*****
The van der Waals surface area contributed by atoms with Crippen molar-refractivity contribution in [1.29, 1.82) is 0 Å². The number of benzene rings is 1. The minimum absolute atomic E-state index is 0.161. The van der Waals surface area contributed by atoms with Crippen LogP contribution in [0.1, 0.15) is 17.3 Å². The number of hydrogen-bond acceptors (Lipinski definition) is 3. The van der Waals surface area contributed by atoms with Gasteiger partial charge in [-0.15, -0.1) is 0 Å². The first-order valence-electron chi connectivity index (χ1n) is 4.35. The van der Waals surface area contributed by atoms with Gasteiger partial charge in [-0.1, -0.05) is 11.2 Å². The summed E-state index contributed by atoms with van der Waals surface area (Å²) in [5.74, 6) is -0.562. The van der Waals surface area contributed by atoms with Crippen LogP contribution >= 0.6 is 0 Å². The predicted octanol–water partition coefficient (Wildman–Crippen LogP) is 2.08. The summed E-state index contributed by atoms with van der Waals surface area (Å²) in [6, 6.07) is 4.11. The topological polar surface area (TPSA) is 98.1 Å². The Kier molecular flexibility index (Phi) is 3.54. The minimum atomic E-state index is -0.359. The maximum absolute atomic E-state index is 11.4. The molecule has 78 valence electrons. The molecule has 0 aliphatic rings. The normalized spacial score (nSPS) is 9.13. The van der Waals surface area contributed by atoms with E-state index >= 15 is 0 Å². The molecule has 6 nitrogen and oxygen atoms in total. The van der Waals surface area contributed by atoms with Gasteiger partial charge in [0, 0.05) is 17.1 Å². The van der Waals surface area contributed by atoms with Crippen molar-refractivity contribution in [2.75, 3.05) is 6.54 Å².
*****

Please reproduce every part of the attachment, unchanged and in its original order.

The van der Waals surface area contributed by atoms with Crippen molar-refractivity contribution in [1.29, 1.82) is 0 Å². The number of benzene rings is 1. The minimum absolute atomic E-state index is 0.161. The van der Waals surface area contributed by atoms with Crippen LogP contribution in [0.1, 0.15) is 17.3 Å². The number of hydrogen-bond acceptors (Lipinski definition) is 3. The van der Waals surface area contributed by atoms with Gasteiger partial charge in [-0.15, -0.1) is 0 Å². The first-order valence-electron chi connectivity index (χ1n) is 4.35. The van der Waals surface area contributed by atoms with Gasteiger partial charge in [-0.1, -0.05) is 11.2 Å². The summed E-state index contributed by atoms with van der Waals surface area (Å²) in [5.74, 6) is -0.562. The van der Waals surface area contributed by atoms with Crippen LogP contribution >= 0.6 is 0 Å². The predicted octanol–water partition coefficient (Wildman–Crippen LogP) is 2.08. The summed E-state index contributed by atoms with van der Waals surface area (Å²) in [6, 6.07) is 4.11. The topological polar surface area (TPSA) is 98.1 Å². The Kier molecular flexibility index (Phi) is 3.54. The minimum atomic E-state index is -0.359. The maximum absolute atomic E-state index is 11.4. The molecule has 78 valence electrons. The molecule has 0 aliphatic rings. The normalized spacial score (nSPS) is 9.13. The van der Waals surface area contributed by atoms with E-state index >= 15 is 0 Å². The molecule has 6 nitrogen and oxygen atoms in total. The van der Waals surface area contributed by atoms with Gasteiger partial charge in [0, 0.05) is 17.1 Å². The van der Waals surface area contributed by atoms with Crippen molar-refractivity contribution in [2.75, 3.05) is 6.54 Å².